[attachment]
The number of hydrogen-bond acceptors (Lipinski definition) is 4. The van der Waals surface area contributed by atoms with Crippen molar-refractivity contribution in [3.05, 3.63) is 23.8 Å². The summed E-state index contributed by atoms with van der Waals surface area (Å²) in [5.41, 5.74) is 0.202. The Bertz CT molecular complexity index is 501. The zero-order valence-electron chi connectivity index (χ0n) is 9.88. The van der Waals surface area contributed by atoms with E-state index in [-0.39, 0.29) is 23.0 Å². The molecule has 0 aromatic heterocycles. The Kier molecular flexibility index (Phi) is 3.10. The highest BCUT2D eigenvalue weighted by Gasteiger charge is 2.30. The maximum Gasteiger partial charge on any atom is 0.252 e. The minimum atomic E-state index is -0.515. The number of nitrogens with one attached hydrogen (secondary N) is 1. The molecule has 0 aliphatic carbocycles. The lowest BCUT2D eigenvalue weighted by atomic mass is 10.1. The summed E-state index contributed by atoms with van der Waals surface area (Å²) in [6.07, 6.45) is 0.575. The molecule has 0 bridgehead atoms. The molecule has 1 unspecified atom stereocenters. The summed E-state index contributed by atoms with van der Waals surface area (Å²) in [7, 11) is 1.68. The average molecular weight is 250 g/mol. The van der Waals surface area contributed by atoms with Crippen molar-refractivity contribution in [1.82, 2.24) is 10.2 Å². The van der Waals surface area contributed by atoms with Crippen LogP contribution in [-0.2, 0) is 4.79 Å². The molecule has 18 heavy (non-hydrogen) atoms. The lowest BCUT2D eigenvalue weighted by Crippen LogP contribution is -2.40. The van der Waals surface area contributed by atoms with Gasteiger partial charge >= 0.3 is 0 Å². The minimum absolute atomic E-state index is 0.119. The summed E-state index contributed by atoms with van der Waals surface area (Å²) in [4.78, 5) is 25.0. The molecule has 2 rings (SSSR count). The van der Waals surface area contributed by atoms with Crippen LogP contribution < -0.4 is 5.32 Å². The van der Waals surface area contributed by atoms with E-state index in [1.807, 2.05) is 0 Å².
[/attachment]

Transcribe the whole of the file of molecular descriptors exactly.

The number of hydrogen-bond acceptors (Lipinski definition) is 4. The van der Waals surface area contributed by atoms with Crippen molar-refractivity contribution in [3.05, 3.63) is 23.8 Å². The summed E-state index contributed by atoms with van der Waals surface area (Å²) in [5.41, 5.74) is 0.202. The Bertz CT molecular complexity index is 501. The zero-order valence-electron chi connectivity index (χ0n) is 9.88. The van der Waals surface area contributed by atoms with E-state index in [-0.39, 0.29) is 23.0 Å². The molecule has 0 aromatic heterocycles. The Kier molecular flexibility index (Phi) is 3.10. The highest BCUT2D eigenvalue weighted by Gasteiger charge is 2.30. The maximum Gasteiger partial charge on any atom is 0.252 e. The minimum atomic E-state index is -0.515. The number of nitrogens with one attached hydrogen (secondary N) is 1. The molecule has 0 aliphatic carbocycles. The lowest BCUT2D eigenvalue weighted by atomic mass is 10.1. The summed E-state index contributed by atoms with van der Waals surface area (Å²) in [6.07, 6.45) is 0.575. The molecule has 0 bridgehead atoms. The molecule has 1 unspecified atom stereocenters. The summed E-state index contributed by atoms with van der Waals surface area (Å²) in [7, 11) is 1.68. The average molecular weight is 250 g/mol. The van der Waals surface area contributed by atoms with Crippen molar-refractivity contribution in [1.82, 2.24) is 10.2 Å². The van der Waals surface area contributed by atoms with Crippen LogP contribution in [-0.2, 0) is 4.79 Å². The molecule has 18 heavy (non-hydrogen) atoms. The lowest BCUT2D eigenvalue weighted by Crippen LogP contribution is -2.40. The van der Waals surface area contributed by atoms with Gasteiger partial charge >= 0.3 is 0 Å². The minimum absolute atomic E-state index is 0.119. The summed E-state index contributed by atoms with van der Waals surface area (Å²) in [4.78, 5) is 25.0. The molecule has 2 rings (SSSR count). The van der Waals surface area contributed by atoms with Crippen LogP contribution < -0.4 is 5.32 Å². The van der Waals surface area contributed by atoms with E-state index in [1.807, 2.05) is 0 Å².